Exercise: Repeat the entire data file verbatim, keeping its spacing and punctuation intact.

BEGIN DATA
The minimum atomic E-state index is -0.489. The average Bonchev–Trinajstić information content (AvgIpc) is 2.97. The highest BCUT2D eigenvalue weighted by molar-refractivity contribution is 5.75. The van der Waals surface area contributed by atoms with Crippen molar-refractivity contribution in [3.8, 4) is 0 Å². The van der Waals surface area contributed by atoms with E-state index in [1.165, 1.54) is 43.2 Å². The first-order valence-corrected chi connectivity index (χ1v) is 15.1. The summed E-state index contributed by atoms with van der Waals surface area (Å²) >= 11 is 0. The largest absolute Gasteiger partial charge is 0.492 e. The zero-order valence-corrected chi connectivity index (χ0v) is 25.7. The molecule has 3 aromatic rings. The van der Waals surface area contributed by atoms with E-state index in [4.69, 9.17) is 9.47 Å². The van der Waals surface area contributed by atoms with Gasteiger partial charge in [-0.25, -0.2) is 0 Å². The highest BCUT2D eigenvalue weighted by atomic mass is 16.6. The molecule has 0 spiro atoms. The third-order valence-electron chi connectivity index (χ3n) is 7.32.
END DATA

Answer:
The minimum atomic E-state index is -0.489. The average Bonchev–Trinajstić information content (AvgIpc) is 2.97. The highest BCUT2D eigenvalue weighted by molar-refractivity contribution is 5.75. The van der Waals surface area contributed by atoms with Crippen molar-refractivity contribution in [3.8, 4) is 0 Å². The van der Waals surface area contributed by atoms with E-state index in [1.165, 1.54) is 43.2 Å². The first-order valence-corrected chi connectivity index (χ1v) is 15.1. The summed E-state index contributed by atoms with van der Waals surface area (Å²) >= 11 is 0. The largest absolute Gasteiger partial charge is 0.492 e. The zero-order valence-corrected chi connectivity index (χ0v) is 25.7. The molecule has 3 aromatic rings. The van der Waals surface area contributed by atoms with E-state index in [4.69, 9.17) is 9.47 Å². The van der Waals surface area contributed by atoms with Gasteiger partial charge in [-0.25, -0.2) is 0 Å². The highest BCUT2D eigenvalue weighted by atomic mass is 16.6. The molecule has 0 spiro atoms. The third-order valence-electron chi connectivity index (χ3n) is 7.32.